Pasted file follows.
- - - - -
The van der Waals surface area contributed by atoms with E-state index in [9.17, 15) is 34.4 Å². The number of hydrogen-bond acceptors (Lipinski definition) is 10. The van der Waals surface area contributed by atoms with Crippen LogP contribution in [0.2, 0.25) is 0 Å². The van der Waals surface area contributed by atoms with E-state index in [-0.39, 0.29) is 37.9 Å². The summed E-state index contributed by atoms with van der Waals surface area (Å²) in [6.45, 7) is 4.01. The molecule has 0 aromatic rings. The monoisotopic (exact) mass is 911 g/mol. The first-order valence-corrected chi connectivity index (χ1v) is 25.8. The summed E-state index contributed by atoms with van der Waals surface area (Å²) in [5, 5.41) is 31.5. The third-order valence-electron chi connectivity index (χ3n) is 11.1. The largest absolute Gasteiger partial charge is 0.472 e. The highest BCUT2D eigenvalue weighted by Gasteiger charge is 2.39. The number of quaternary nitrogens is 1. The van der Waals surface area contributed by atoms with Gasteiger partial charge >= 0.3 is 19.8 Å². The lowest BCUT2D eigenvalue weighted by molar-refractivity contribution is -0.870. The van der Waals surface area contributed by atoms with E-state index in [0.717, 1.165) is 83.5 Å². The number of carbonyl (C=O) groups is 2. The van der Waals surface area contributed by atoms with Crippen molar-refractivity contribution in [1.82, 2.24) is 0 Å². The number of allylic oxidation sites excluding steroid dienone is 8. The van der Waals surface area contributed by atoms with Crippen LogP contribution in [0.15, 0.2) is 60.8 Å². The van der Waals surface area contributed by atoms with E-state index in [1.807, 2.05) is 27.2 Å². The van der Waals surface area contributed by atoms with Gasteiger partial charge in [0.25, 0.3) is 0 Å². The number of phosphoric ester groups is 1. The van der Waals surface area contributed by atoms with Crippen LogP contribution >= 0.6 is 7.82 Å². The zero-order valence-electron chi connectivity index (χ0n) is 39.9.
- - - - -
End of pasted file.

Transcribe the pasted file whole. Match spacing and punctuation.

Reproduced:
The van der Waals surface area contributed by atoms with E-state index in [9.17, 15) is 34.4 Å². The number of hydrogen-bond acceptors (Lipinski definition) is 10. The van der Waals surface area contributed by atoms with Crippen LogP contribution in [0.2, 0.25) is 0 Å². The van der Waals surface area contributed by atoms with E-state index in [-0.39, 0.29) is 37.9 Å². The summed E-state index contributed by atoms with van der Waals surface area (Å²) in [6.45, 7) is 4.01. The molecule has 0 aromatic rings. The monoisotopic (exact) mass is 911 g/mol. The first-order valence-corrected chi connectivity index (χ1v) is 25.8. The summed E-state index contributed by atoms with van der Waals surface area (Å²) in [5, 5.41) is 31.5. The third-order valence-electron chi connectivity index (χ3n) is 11.1. The largest absolute Gasteiger partial charge is 0.472 e. The highest BCUT2D eigenvalue weighted by Gasteiger charge is 2.39. The number of quaternary nitrogens is 1. The van der Waals surface area contributed by atoms with Gasteiger partial charge >= 0.3 is 19.8 Å². The lowest BCUT2D eigenvalue weighted by molar-refractivity contribution is -0.870. The van der Waals surface area contributed by atoms with E-state index in [0.717, 1.165) is 83.5 Å². The number of carbonyl (C=O) groups is 2. The van der Waals surface area contributed by atoms with Crippen molar-refractivity contribution in [1.82, 2.24) is 0 Å². The number of allylic oxidation sites excluding steroid dienone is 8. The van der Waals surface area contributed by atoms with Crippen LogP contribution in [0.15, 0.2) is 60.8 Å². The van der Waals surface area contributed by atoms with E-state index in [1.807, 2.05) is 27.2 Å². The van der Waals surface area contributed by atoms with Gasteiger partial charge in [0.25, 0.3) is 0 Å². The number of phosphoric ester groups is 1. The van der Waals surface area contributed by atoms with Crippen LogP contribution >= 0.6 is 7.82 Å². The zero-order valence-electron chi connectivity index (χ0n) is 39.9.